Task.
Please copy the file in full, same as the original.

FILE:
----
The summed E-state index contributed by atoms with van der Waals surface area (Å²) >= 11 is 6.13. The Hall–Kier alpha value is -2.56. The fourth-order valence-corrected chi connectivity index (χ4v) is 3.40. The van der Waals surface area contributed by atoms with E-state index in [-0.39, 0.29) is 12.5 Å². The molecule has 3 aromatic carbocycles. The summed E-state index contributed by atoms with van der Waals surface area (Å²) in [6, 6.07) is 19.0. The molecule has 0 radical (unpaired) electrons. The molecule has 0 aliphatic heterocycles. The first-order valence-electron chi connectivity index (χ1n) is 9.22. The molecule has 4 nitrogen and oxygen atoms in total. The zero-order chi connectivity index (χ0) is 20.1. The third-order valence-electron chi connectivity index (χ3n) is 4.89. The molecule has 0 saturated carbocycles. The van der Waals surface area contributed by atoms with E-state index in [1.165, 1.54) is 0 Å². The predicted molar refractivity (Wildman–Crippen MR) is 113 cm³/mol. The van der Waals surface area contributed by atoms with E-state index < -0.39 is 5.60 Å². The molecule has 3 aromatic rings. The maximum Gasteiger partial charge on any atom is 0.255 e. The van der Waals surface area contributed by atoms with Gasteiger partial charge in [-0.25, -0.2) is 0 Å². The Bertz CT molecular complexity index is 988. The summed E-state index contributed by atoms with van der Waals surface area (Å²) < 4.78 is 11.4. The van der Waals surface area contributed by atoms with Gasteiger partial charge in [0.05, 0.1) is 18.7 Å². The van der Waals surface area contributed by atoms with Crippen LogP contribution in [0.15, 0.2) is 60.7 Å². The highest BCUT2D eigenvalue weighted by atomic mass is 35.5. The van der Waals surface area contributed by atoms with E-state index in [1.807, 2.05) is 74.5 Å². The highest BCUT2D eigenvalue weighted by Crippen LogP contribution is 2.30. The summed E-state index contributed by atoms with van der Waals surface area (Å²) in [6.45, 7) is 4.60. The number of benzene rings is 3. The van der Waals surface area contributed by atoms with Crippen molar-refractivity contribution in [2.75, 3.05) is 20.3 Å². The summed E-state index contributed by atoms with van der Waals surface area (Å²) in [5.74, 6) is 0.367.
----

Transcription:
The summed E-state index contributed by atoms with van der Waals surface area (Å²) >= 11 is 6.13. The Hall–Kier alpha value is -2.56. The fourth-order valence-corrected chi connectivity index (χ4v) is 3.40. The van der Waals surface area contributed by atoms with E-state index in [-0.39, 0.29) is 12.5 Å². The molecule has 3 aromatic carbocycles. The summed E-state index contributed by atoms with van der Waals surface area (Å²) in [6, 6.07) is 19.0. The molecule has 0 radical (unpaired) electrons. The molecule has 0 aliphatic heterocycles. The first-order valence-electron chi connectivity index (χ1n) is 9.22. The molecule has 4 nitrogen and oxygen atoms in total. The zero-order chi connectivity index (χ0) is 20.1. The third-order valence-electron chi connectivity index (χ3n) is 4.89. The molecule has 0 saturated carbocycles. The van der Waals surface area contributed by atoms with E-state index in [1.165, 1.54) is 0 Å². The predicted molar refractivity (Wildman–Crippen MR) is 113 cm³/mol. The van der Waals surface area contributed by atoms with E-state index < -0.39 is 5.60 Å². The molecule has 3 aromatic rings. The maximum Gasteiger partial charge on any atom is 0.255 e. The van der Waals surface area contributed by atoms with Gasteiger partial charge in [-0.25, -0.2) is 0 Å². The Bertz CT molecular complexity index is 988. The summed E-state index contributed by atoms with van der Waals surface area (Å²) < 4.78 is 11.4. The van der Waals surface area contributed by atoms with Gasteiger partial charge in [0.05, 0.1) is 18.7 Å². The van der Waals surface area contributed by atoms with Crippen LogP contribution in [0.15, 0.2) is 60.7 Å². The highest BCUT2D eigenvalue weighted by atomic mass is 35.5. The van der Waals surface area contributed by atoms with E-state index in [1.807, 2.05) is 74.5 Å². The highest BCUT2D eigenvalue weighted by Crippen LogP contribution is 2.30. The summed E-state index contributed by atoms with van der Waals surface area (Å²) in [6.45, 7) is 4.60. The number of benzene rings is 3. The van der Waals surface area contributed by atoms with Crippen molar-refractivity contribution in [2.75, 3.05) is 20.3 Å². The summed E-state index contributed by atoms with van der Waals surface area (Å²) in [5.74, 6) is 0.367.